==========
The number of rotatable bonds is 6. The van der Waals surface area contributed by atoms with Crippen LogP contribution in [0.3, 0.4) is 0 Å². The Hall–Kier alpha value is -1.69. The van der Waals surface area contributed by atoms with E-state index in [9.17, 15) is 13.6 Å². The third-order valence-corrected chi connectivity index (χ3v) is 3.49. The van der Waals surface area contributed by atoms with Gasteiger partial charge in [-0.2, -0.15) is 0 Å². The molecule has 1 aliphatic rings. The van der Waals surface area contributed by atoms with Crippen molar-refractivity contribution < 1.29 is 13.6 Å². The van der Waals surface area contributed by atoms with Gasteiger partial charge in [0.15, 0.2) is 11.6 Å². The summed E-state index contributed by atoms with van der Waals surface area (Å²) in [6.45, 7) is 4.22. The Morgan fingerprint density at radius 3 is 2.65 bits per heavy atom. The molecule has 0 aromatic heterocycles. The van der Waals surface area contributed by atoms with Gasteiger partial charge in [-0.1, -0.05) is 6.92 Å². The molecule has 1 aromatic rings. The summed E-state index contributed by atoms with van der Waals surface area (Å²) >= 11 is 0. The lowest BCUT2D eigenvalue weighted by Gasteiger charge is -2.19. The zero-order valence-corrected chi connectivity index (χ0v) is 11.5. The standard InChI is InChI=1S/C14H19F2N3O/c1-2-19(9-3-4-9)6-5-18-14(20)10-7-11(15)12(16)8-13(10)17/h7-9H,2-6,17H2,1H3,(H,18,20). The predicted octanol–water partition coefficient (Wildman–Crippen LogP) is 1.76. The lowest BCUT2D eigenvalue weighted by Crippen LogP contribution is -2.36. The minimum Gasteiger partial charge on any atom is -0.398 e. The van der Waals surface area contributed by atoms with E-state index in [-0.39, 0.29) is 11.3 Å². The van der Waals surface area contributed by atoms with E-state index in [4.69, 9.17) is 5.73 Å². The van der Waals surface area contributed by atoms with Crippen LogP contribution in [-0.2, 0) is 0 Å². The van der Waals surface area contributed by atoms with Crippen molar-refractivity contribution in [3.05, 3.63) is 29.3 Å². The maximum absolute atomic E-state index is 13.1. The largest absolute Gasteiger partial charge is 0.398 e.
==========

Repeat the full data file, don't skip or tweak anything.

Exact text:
The number of rotatable bonds is 6. The van der Waals surface area contributed by atoms with Crippen LogP contribution in [0.3, 0.4) is 0 Å². The Hall–Kier alpha value is -1.69. The van der Waals surface area contributed by atoms with E-state index in [9.17, 15) is 13.6 Å². The third-order valence-corrected chi connectivity index (χ3v) is 3.49. The van der Waals surface area contributed by atoms with Gasteiger partial charge in [-0.2, -0.15) is 0 Å². The molecule has 1 aliphatic rings. The van der Waals surface area contributed by atoms with Crippen molar-refractivity contribution < 1.29 is 13.6 Å². The van der Waals surface area contributed by atoms with Gasteiger partial charge in [0.15, 0.2) is 11.6 Å². The summed E-state index contributed by atoms with van der Waals surface area (Å²) in [6.45, 7) is 4.22. The Morgan fingerprint density at radius 3 is 2.65 bits per heavy atom. The molecule has 0 aromatic heterocycles. The van der Waals surface area contributed by atoms with Gasteiger partial charge in [-0.1, -0.05) is 6.92 Å². The molecule has 1 aromatic rings. The summed E-state index contributed by atoms with van der Waals surface area (Å²) >= 11 is 0. The lowest BCUT2D eigenvalue weighted by Gasteiger charge is -2.19. The zero-order valence-corrected chi connectivity index (χ0v) is 11.5. The standard InChI is InChI=1S/C14H19F2N3O/c1-2-19(9-3-4-9)6-5-18-14(20)10-7-11(15)12(16)8-13(10)17/h7-9H,2-6,17H2,1H3,(H,18,20). The predicted octanol–water partition coefficient (Wildman–Crippen LogP) is 1.76. The lowest BCUT2D eigenvalue weighted by Crippen LogP contribution is -2.36. The minimum Gasteiger partial charge on any atom is -0.398 e. The van der Waals surface area contributed by atoms with E-state index in [-0.39, 0.29) is 11.3 Å². The van der Waals surface area contributed by atoms with E-state index in [4.69, 9.17) is 5.73 Å². The van der Waals surface area contributed by atoms with Crippen LogP contribution in [-0.2, 0) is 0 Å². The van der Waals surface area contributed by atoms with Crippen molar-refractivity contribution in [3.05, 3.63) is 29.3 Å². The maximum absolute atomic E-state index is 13.1. The largest absolute Gasteiger partial charge is 0.398 e.